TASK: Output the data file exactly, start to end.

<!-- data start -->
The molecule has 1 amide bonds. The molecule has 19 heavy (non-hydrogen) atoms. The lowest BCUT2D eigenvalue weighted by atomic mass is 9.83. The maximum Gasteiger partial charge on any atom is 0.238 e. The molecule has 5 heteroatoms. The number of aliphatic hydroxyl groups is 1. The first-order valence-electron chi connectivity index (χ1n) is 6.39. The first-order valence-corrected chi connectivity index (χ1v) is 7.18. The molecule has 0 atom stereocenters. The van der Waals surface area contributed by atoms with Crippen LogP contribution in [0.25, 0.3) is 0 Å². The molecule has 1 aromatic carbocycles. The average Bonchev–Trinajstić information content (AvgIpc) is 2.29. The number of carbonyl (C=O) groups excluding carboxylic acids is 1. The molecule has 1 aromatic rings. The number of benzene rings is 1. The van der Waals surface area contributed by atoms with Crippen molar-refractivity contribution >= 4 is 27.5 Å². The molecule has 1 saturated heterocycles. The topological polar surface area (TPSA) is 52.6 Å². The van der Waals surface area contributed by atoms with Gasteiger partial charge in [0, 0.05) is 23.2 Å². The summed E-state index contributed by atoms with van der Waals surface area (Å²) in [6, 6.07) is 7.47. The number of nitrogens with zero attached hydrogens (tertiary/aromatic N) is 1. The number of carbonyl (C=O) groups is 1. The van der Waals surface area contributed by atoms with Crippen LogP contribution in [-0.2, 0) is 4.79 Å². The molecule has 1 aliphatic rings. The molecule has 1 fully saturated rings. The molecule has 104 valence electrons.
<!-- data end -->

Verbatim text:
The molecule has 1 amide bonds. The molecule has 19 heavy (non-hydrogen) atoms. The lowest BCUT2D eigenvalue weighted by atomic mass is 9.83. The maximum Gasteiger partial charge on any atom is 0.238 e. The molecule has 5 heteroatoms. The number of aliphatic hydroxyl groups is 1. The first-order valence-electron chi connectivity index (χ1n) is 6.39. The first-order valence-corrected chi connectivity index (χ1v) is 7.18. The molecule has 0 atom stereocenters. The van der Waals surface area contributed by atoms with Crippen LogP contribution in [0.25, 0.3) is 0 Å². The molecule has 1 aromatic carbocycles. The average Bonchev–Trinajstić information content (AvgIpc) is 2.29. The number of carbonyl (C=O) groups excluding carboxylic acids is 1. The molecule has 1 aromatic rings. The number of benzene rings is 1. The van der Waals surface area contributed by atoms with Crippen molar-refractivity contribution >= 4 is 27.5 Å². The molecule has 1 saturated heterocycles. The topological polar surface area (TPSA) is 52.6 Å². The van der Waals surface area contributed by atoms with Gasteiger partial charge in [0, 0.05) is 23.2 Å². The summed E-state index contributed by atoms with van der Waals surface area (Å²) in [6, 6.07) is 7.47. The number of nitrogens with zero attached hydrogens (tertiary/aromatic N) is 1. The number of carbonyl (C=O) groups is 1. The van der Waals surface area contributed by atoms with Crippen LogP contribution in [-0.2, 0) is 4.79 Å². The molecule has 1 aliphatic rings. The molecule has 1 fully saturated rings. The molecule has 104 valence electrons.